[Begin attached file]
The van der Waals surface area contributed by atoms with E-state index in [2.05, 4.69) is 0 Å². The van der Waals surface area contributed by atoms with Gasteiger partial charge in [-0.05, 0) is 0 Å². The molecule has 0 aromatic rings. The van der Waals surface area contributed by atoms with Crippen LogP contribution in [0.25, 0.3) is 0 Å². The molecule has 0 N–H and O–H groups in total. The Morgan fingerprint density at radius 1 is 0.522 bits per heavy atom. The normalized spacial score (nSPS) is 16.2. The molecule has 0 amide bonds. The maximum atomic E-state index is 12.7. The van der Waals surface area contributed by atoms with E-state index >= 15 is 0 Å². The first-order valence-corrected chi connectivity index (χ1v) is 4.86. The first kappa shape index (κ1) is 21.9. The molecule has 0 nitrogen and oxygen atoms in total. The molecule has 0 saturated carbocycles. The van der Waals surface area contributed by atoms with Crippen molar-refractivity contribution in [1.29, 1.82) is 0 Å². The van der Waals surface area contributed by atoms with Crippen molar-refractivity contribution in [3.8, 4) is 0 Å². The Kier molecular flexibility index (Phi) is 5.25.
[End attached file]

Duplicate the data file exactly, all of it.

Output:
The van der Waals surface area contributed by atoms with E-state index in [2.05, 4.69) is 0 Å². The van der Waals surface area contributed by atoms with Gasteiger partial charge in [-0.05, 0) is 0 Å². The molecule has 0 aromatic rings. The van der Waals surface area contributed by atoms with Crippen LogP contribution in [0.25, 0.3) is 0 Å². The molecule has 0 N–H and O–H groups in total. The Morgan fingerprint density at radius 1 is 0.522 bits per heavy atom. The normalized spacial score (nSPS) is 16.2. The molecule has 0 amide bonds. The maximum atomic E-state index is 12.7. The van der Waals surface area contributed by atoms with E-state index >= 15 is 0 Å². The first-order valence-corrected chi connectivity index (χ1v) is 4.86. The first kappa shape index (κ1) is 21.9. The molecule has 0 nitrogen and oxygen atoms in total. The molecule has 0 saturated carbocycles. The van der Waals surface area contributed by atoms with Crippen molar-refractivity contribution in [1.29, 1.82) is 0 Å². The van der Waals surface area contributed by atoms with Crippen molar-refractivity contribution in [3.8, 4) is 0 Å². The Kier molecular flexibility index (Phi) is 5.25.